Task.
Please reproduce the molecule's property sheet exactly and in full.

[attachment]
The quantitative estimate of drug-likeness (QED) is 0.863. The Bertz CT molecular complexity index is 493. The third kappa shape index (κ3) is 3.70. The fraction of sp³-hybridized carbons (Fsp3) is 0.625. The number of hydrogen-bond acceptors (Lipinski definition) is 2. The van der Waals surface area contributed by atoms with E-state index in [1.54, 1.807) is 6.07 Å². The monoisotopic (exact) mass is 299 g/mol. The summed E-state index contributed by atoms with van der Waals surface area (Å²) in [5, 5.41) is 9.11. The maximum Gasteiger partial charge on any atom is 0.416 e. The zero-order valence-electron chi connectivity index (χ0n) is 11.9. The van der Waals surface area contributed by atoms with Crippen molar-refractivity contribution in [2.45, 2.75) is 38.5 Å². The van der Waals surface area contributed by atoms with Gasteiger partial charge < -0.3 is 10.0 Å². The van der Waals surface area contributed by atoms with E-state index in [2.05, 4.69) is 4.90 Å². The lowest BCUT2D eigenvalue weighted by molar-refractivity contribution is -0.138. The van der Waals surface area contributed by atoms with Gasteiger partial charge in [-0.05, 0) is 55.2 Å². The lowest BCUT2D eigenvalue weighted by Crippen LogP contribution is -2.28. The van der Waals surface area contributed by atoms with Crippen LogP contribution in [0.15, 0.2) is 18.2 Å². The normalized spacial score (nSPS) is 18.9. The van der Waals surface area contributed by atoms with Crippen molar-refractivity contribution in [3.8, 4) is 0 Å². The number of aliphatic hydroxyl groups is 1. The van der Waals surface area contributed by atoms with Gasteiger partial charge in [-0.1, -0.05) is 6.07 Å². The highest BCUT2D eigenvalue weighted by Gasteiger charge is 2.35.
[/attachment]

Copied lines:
The quantitative estimate of drug-likeness (QED) is 0.863. The Bertz CT molecular complexity index is 493. The third kappa shape index (κ3) is 3.70. The fraction of sp³-hybridized carbons (Fsp3) is 0.625. The number of hydrogen-bond acceptors (Lipinski definition) is 2. The van der Waals surface area contributed by atoms with E-state index in [1.54, 1.807) is 6.07 Å². The monoisotopic (exact) mass is 299 g/mol. The summed E-state index contributed by atoms with van der Waals surface area (Å²) in [5, 5.41) is 9.11. The maximum Gasteiger partial charge on any atom is 0.416 e. The zero-order valence-electron chi connectivity index (χ0n) is 11.9. The van der Waals surface area contributed by atoms with Crippen molar-refractivity contribution in [2.45, 2.75) is 38.5 Å². The van der Waals surface area contributed by atoms with Gasteiger partial charge < -0.3 is 10.0 Å². The van der Waals surface area contributed by atoms with E-state index in [2.05, 4.69) is 4.90 Å². The lowest BCUT2D eigenvalue weighted by molar-refractivity contribution is -0.138. The van der Waals surface area contributed by atoms with Gasteiger partial charge in [-0.05, 0) is 55.2 Å². The lowest BCUT2D eigenvalue weighted by Crippen LogP contribution is -2.28. The van der Waals surface area contributed by atoms with Crippen LogP contribution in [0.15, 0.2) is 18.2 Å². The normalized spacial score (nSPS) is 18.9. The van der Waals surface area contributed by atoms with Crippen molar-refractivity contribution in [3.8, 4) is 0 Å². The number of aliphatic hydroxyl groups is 1. The van der Waals surface area contributed by atoms with Gasteiger partial charge in [-0.1, -0.05) is 6.07 Å². The highest BCUT2D eigenvalue weighted by Gasteiger charge is 2.35.